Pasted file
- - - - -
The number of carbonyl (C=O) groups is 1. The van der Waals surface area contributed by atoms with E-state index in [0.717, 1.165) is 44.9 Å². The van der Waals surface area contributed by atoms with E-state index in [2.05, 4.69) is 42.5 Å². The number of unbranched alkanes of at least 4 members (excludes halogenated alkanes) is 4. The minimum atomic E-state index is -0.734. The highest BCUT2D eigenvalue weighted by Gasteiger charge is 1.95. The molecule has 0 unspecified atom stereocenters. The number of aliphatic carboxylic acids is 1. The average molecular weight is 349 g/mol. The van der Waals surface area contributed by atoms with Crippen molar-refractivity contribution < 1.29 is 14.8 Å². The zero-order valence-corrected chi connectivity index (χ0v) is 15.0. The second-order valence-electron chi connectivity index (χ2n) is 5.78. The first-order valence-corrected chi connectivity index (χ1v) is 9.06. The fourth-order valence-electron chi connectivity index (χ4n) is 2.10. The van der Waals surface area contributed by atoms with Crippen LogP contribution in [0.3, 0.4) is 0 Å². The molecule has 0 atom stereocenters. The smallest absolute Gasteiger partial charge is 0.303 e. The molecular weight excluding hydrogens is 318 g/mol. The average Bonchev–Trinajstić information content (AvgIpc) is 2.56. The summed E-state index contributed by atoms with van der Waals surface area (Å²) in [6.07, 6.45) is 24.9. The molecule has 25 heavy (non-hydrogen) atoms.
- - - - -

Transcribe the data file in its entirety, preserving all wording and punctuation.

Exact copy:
The number of carbonyl (C=O) groups is 1. The van der Waals surface area contributed by atoms with E-state index in [0.717, 1.165) is 44.9 Å². The van der Waals surface area contributed by atoms with E-state index in [2.05, 4.69) is 42.5 Å². The number of unbranched alkanes of at least 4 members (excludes halogenated alkanes) is 4. The minimum atomic E-state index is -0.734. The highest BCUT2D eigenvalue weighted by Gasteiger charge is 1.95. The molecule has 0 unspecified atom stereocenters. The number of aliphatic carboxylic acids is 1. The average molecular weight is 349 g/mol. The van der Waals surface area contributed by atoms with Crippen molar-refractivity contribution < 1.29 is 14.8 Å². The zero-order valence-corrected chi connectivity index (χ0v) is 15.0. The second-order valence-electron chi connectivity index (χ2n) is 5.78. The first-order valence-corrected chi connectivity index (χ1v) is 9.06. The fourth-order valence-electron chi connectivity index (χ4n) is 2.10. The van der Waals surface area contributed by atoms with Crippen LogP contribution in [0.3, 0.4) is 0 Å². The molecule has 0 atom stereocenters. The smallest absolute Gasteiger partial charge is 0.303 e. The molecular weight excluding hydrogens is 318 g/mol. The average Bonchev–Trinajstić information content (AvgIpc) is 2.56. The summed E-state index contributed by atoms with van der Waals surface area (Å²) in [6.07, 6.45) is 24.9. The molecule has 25 heavy (non-hydrogen) atoms.